The president's image purveyors were quick to remind us
yesterday that he spent a very many hours bouncing between endless White House
meetings. His chief executive concentration was constantly switched back and
forth from the huge obstacles still confronting the final push for healthcare
legislation and, of course, the unimaginable disaster in Haiti.
Surely, as he shuffled from one room to the other, he could
not ignore the context, the relative magnitude of each. Maybe we should all
take a moment to think about that.
We have just finished eight years of amateur hours, so my brother
Ron Christie knows whereof he speaks, in a sense.
For example: we should have killed bin Laden at Tora Bora, but
didn't, because neocon amateurs had another, mistaken, war to fight. We had won
the Afghan war, but neocon amateurs gave that away, too, for which we pay the price
very dearly today.
An intriguing moral drama is playing out in Israel. A young Israeli soldier, Gilad Schalit, was captured and has been held in seclusion by Hamas for years. Hamas proposes that they exchange the release of Schalit for the release by Israel of hundreds, perhaps thousands of Palestinian prisoners. Such a proposed trade would be ludicrous in most civilized places in the world, but Israel has agreed to comparable exchanges in the past.
Those who approved such prior exchanges, and advocate it again now, plead on the basis of humanity. Schalit’s mother argues that her son is the son of Israel and asks, how her country can “lay all the problems of the Middle East on our son’s narrow shoulders.” Placing a unique value on one of Israel’s children is what prompted prior disproportionate exchanges, and reflects admirably on Israel’s policy of humanity.
Those who look for meaning in swirling things in the sky
will find them, especially on Winter Solstice. But the older rabbis tell us to
look beneath the surface to find essentials, and what happened beneath the
surface at Copenhagen is worth reporting. It was a modest nightmare, like one
of those unsettling dreams like you are walking on the edge of a cliff, or
strolling in public to suddenly realize you are naked, or that you go to your
office and someone has taken your chair away. That’s what happened to America
in Copenhagen. The new world order came together and they forgot to set a chair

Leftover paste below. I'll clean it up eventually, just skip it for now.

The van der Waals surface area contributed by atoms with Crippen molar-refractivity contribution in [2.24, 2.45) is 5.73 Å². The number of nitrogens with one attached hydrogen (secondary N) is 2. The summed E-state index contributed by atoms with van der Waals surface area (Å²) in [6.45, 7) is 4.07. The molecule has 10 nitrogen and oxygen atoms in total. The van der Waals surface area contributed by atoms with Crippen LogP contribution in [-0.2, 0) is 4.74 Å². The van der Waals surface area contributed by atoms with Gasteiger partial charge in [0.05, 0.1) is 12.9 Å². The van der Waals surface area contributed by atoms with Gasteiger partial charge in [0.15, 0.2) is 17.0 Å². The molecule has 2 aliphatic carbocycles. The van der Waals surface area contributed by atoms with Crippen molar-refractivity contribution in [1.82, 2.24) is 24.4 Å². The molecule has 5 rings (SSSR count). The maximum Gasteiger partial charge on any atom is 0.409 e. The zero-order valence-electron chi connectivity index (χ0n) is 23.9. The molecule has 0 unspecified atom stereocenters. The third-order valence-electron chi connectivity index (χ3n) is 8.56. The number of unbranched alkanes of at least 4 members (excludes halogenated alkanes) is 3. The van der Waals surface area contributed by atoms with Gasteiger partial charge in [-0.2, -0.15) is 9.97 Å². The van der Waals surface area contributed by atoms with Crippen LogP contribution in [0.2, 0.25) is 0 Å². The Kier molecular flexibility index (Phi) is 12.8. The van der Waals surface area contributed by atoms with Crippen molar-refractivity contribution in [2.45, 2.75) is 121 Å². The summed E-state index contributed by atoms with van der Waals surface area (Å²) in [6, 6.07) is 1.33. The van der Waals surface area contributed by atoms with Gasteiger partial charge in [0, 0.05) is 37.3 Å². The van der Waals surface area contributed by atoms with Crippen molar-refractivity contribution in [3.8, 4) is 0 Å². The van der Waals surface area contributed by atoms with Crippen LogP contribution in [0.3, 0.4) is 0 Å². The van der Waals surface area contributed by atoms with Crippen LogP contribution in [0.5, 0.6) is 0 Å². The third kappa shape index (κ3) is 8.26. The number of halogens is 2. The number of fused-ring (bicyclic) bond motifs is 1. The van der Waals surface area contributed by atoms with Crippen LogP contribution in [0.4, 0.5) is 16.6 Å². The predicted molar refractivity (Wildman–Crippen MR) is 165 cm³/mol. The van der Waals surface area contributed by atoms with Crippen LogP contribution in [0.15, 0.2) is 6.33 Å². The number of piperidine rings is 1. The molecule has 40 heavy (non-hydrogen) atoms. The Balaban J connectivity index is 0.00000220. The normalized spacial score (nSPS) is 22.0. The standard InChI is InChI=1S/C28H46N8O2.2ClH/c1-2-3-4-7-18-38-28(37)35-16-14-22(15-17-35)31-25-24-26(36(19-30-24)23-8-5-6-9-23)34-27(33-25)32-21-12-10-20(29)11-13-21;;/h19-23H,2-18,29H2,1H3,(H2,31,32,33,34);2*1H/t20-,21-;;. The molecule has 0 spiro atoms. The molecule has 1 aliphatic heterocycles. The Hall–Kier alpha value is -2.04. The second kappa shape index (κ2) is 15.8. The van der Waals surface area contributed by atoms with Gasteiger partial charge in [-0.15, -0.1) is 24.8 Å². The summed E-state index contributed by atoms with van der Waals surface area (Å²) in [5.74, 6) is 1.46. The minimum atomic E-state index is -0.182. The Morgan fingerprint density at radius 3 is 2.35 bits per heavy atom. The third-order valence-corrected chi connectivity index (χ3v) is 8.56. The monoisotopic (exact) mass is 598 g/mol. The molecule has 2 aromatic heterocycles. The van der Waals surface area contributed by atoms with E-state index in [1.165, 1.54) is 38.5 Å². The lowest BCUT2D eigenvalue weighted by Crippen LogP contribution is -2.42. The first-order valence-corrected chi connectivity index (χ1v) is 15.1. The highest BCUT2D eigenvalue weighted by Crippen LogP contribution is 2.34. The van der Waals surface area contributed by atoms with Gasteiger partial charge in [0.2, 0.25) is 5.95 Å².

I don’t understand the world’s leadership these days when it comes to Iran and its growing nuclear capabilities.
Check that — I understand Russia and China — they want whatever the West does not want. But setting those totalitarian regimes aside for the moment, is anyone other than perhaps Israel willing to stand up and offer more than diplomatically neutered threats to the Iranians, that if they don’t fix their nuclear program, we will, the military way?
If the snowstorm grounds your travel this weekend, or you just need a break from the healthcare debate, go see "Invictus," the new film starring Morgan Freeman and Matt Damon about the 1995 South African rugby team. What’s remarkable about "Invictus" is that it isn't a sports film as much as it’s a nation-building film. The term nation-building recalls America’s failures in Iraq and Afghanistan to establish nationhood from another continent, but this film reminds us that new political orders can emerge with brave national (internal) leadership, even in the darkest and most oppressive corners of the world.
According to The Associated Press (and I am not making this
up), Cuba’s dictator loves Barack Obama.
“Fidel Castro appears to have a fascination with the
American leader that would make Obama Girl jealous, writing obsessively not
only about his politics, but of his youth and vigor. And unlike with past
American heads-of-state — he slammed President George W. Bush as a genocidal
drunk — Castro seems to genuinely like the fresh face in Washington.”
The commemorations around the fall of the Berlin Wall this
week have reminded us how vital revolutions are to political freedom.
Modern revolutions, which generally involve the overthrow of
a kingly form of government and the establishment of a republican form, have
dominated history for over the last 200 years. Of course, not all revolutions
have played out peacefully like 1989. While revolutions have cast aside
repressive governments across the globe, their record in achieving sustained
political freedom and prosperity is largely a mixed bag. Revolutions have
ushered in equally oppressive regimes and often end up violently swallowing the
revolutionary protagonists in civil wars and counter-revolutions.
Ireland votes today for the second time in a referendum on the Lisbon Treaty — an agreement to streamline the decisionmaking process in Brussels and further integrate member-states — having turned down the treaty narrowly in 2008.
There are significant disagreements over whether the European Union (EU) project is a worthwhile economic endeavor that is spreading peace, or an inexcusable erosion of democratic accountability and national sovereignty. EU enthusiasts, influenced by Cosmopolitan philosophy, like to believe that the EU is helping to remove “outdated” ideas like loyalty to national governments. While I believe such contentions are farcical, I’ll save the larger argument of what the conception of citizenship ought to be for another day.